Keepin’ It Simple?

Steve Jobs was famous for the ingenious simplicity of his designs. And, of course, his single button iPhone, now the standard in smart phoning, is a great testament to the value of simplicity.

As in design, simplicity in pricing, and a related simplicity of choices, are appealing to consumers. There is even empirical evidence that consumers will buy more when they aren’t overwhelmed with too much clutter and too many choices.


What should be the top priority for capital investment?

For the first time in years, the U.S. Postal Service has money to invest in its future. Postal officials have said they expect to spend about $2 billion on capital projects in 2015.

There’s a good chance most of that investment will go toward revamping the 190,000-vehicle fleet – one of the Postal Service’s most pressing needs. Our audit work found that the Postal Service’s vehicle fleet is adequate for delivery needs only until about 2017.


Do you find flexibility policies helpful or harmful in your workplace?

A business is only as good as its employees, which is why more and more organizations are offering flexible workforce policies to attract and retain the best workers. Among other things, flexible workforce policies help employees adjust their work schedules to the needs and circumstances of their personal lives, so they can have a healthier work-life balance. The idea is that happier employees are more committed and productive employees, and that leads to better customer service.


What do you think was the top postal story of 2014?

The year 2014 was certainly historic on the postal and logistics front. Alibaba entered the U.S. market with a bang, setting a record with the largest ever U.S. initial public offering. For the first time ever, non-mail revenues exceeded mail revenues for postal administrations around the world. Shippers braced for the full effect of dimensional weight pricing. And the U.S. Postal Service added its name to the growing list of agencies and companies to suffer a data breach.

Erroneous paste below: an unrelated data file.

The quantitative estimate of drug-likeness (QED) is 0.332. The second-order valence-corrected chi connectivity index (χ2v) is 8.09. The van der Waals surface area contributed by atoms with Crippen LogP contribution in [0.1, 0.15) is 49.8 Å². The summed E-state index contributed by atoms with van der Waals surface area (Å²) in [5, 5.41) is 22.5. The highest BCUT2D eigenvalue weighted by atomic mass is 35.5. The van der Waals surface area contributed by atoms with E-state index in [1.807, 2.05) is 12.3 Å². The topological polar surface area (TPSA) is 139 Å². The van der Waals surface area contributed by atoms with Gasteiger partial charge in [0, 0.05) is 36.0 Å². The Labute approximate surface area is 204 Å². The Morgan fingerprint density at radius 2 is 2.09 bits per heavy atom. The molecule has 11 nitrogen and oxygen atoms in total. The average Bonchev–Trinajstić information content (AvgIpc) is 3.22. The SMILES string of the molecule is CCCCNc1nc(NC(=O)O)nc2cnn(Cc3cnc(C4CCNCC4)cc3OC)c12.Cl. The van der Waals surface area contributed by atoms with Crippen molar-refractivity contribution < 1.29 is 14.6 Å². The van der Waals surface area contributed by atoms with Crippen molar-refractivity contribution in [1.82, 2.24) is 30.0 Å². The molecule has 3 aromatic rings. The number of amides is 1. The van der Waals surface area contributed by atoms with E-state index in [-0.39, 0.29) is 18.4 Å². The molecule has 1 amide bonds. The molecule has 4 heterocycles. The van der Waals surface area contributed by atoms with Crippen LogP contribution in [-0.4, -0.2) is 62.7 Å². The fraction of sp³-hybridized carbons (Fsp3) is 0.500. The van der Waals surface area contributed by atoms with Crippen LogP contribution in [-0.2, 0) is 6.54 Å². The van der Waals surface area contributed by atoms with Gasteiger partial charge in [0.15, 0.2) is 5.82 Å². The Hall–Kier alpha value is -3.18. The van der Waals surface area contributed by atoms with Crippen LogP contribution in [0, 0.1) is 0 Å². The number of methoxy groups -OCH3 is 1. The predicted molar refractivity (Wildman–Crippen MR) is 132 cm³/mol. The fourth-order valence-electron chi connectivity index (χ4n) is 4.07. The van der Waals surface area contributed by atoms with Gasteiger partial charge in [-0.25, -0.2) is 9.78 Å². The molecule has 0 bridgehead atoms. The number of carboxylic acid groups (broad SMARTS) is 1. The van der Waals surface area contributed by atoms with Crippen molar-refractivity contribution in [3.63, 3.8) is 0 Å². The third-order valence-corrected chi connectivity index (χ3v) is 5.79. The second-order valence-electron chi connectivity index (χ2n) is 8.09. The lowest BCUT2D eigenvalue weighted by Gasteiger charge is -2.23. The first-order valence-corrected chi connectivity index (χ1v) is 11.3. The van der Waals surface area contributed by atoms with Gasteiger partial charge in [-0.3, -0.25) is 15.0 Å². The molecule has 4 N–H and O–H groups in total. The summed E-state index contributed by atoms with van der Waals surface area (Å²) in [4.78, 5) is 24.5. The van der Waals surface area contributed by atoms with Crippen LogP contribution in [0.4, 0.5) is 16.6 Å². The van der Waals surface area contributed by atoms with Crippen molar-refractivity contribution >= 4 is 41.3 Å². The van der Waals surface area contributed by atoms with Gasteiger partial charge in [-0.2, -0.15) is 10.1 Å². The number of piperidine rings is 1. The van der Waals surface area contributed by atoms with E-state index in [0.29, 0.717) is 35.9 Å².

How often did you use your smartphone to pay for things this holiday season?

With 1 billion smartphones shipped in 2013, it’s safe to say mobile devices are the future of shopping, banking, and transactions – if not everything. Retailers and technology companies certainly agree, as they race to provide consumers with the ideal mobile payment system.

Before the holidays, Apple unveiled Apple Pay, a wireless payment system. Thanks to near-field communication technology, Apple Pay lets owners of the newest Apple phones and products pay for goods by scanning their phones on a payment terminal. The Apple Pay account links to a customer’s credit or debit card.



Recent Comments

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    I collect mostly foreign philatelic material, but I do collect new issue US stamps in sheet format, in coil format, postal cards and stationery, etc., all new issue items. When I heard about the...
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    I am a stamp collector, and have been on and off for 50 years. when I began to collect again in the early seventies I started a US collection with the intention of getting up to date and then staying...

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